The soviet cartridge is a better close-to-medium range round than the .223/5.56mm, and quite frankly, I prefer it. There is plenty of ammunition available in that caliber imported from Russia, China, and Korea. Normally, I do not recommend the use of ammunition from those sources. However, because the platforms we are discussing were designed for it, use the foreign for the SKS and AK clones only and not in the Mini-30.
Here are few more calibers and platforms I see as must haves and are in platforms and calibers:
M1 Garand .30-06 Springfield
As Lieutenant General Patton proclaimed, “The Greatest Battle Implement ever devised!” A must have for sure, but be advised to only shoot loads that were designed for its pressure curve, or you will damage the rifle. To increase its versatility, Hornady makes Garand specific ammo with its excellent 168-grain A-Max bullet. With it you can take anything in North America.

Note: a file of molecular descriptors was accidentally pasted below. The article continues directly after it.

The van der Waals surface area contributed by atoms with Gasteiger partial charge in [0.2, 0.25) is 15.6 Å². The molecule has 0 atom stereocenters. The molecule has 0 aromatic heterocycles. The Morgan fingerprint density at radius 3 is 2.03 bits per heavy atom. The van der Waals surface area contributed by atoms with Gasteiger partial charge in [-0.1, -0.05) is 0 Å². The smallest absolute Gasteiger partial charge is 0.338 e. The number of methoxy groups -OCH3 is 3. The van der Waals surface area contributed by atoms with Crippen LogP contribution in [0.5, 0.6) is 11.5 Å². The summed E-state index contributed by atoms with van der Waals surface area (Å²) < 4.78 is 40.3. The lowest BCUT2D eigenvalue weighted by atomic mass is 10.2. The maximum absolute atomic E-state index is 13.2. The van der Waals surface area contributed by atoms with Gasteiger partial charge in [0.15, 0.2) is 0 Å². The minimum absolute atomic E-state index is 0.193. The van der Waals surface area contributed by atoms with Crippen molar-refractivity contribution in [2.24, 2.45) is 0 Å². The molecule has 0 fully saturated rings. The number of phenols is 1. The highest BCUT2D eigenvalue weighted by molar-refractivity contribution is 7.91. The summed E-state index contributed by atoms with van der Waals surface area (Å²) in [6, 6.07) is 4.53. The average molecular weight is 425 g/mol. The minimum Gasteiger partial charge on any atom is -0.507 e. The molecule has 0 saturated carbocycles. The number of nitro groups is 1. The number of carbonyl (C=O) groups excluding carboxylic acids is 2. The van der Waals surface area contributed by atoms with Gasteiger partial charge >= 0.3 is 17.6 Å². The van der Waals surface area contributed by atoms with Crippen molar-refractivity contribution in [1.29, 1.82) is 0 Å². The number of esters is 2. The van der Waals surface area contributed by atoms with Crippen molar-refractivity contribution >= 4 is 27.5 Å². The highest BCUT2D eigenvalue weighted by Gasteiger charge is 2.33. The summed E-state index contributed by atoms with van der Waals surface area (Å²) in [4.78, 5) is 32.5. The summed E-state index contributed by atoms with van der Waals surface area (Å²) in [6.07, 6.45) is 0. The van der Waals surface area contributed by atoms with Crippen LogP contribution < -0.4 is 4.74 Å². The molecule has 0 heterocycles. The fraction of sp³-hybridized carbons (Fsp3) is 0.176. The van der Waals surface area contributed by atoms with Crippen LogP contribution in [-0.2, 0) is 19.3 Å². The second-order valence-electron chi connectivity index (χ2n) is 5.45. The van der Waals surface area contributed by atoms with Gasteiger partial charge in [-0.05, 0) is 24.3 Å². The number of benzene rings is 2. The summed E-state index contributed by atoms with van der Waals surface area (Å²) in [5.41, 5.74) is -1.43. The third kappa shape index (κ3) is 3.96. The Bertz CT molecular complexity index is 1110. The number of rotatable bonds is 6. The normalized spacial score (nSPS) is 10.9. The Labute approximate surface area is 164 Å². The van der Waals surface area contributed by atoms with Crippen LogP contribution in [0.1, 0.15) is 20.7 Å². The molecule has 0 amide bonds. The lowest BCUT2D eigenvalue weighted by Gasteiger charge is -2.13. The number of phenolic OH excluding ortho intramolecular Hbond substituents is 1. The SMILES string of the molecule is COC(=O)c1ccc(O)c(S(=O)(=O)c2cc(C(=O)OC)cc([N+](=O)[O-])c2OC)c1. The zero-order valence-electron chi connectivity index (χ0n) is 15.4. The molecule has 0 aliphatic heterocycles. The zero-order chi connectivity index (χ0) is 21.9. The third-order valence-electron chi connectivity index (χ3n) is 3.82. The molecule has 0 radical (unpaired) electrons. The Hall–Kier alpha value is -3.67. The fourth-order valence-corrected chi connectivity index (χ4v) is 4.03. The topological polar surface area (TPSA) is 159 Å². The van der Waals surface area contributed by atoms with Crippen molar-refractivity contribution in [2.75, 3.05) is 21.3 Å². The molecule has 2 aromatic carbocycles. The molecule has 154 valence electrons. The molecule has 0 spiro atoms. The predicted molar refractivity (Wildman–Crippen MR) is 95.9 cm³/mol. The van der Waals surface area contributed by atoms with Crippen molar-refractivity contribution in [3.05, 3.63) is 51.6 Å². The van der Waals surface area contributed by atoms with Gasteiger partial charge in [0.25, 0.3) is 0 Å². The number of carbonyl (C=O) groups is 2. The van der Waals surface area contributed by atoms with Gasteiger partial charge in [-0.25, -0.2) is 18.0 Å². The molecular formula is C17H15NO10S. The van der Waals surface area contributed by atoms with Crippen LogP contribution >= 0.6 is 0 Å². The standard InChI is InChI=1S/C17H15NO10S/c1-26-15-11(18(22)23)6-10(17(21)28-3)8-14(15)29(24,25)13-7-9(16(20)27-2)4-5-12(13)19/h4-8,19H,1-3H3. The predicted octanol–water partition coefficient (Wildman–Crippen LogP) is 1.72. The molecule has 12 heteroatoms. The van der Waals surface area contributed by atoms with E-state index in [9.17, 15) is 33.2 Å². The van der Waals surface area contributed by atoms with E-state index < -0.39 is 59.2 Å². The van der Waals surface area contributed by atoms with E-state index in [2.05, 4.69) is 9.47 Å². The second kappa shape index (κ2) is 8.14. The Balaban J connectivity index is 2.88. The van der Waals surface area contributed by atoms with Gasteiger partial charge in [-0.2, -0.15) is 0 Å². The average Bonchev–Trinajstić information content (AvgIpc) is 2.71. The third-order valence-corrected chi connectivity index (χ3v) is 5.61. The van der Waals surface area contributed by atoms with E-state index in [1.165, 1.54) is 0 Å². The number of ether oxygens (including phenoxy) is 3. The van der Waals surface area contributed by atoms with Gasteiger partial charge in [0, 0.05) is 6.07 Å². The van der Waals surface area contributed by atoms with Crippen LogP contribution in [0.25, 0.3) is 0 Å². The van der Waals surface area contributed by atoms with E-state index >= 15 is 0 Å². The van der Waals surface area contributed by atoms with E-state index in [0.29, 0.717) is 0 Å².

M-14/M1A1 7.62×54/.308 Winchester
This is another great and versatile choice, especially for those in more rural areas. The options provide plenty of hunting or fighting power and .308 Winchester caliber ammunition is plentiful and versatile.
Any High Quality 1911 Clone in .45 ACP
I can’t imagine a defensive battery without a 1911 of some kind, it’s just un-American not to own one. Plenty of guns, parts, and ammo will always be available. Think of it as basic to a shooter as the black dress and pearls are for a lady’s wardrobe.
Smith & Wesson revolver in .357/.38 Special
A long barrel .357 Magnum can easily double as a hunting arm for non-dangerous, medium-sized game. With .38 Special ammo, small game doesn’t have a chance. You know there is plenty of .38 special that has been hoarded out there. If you don’t have one… get one!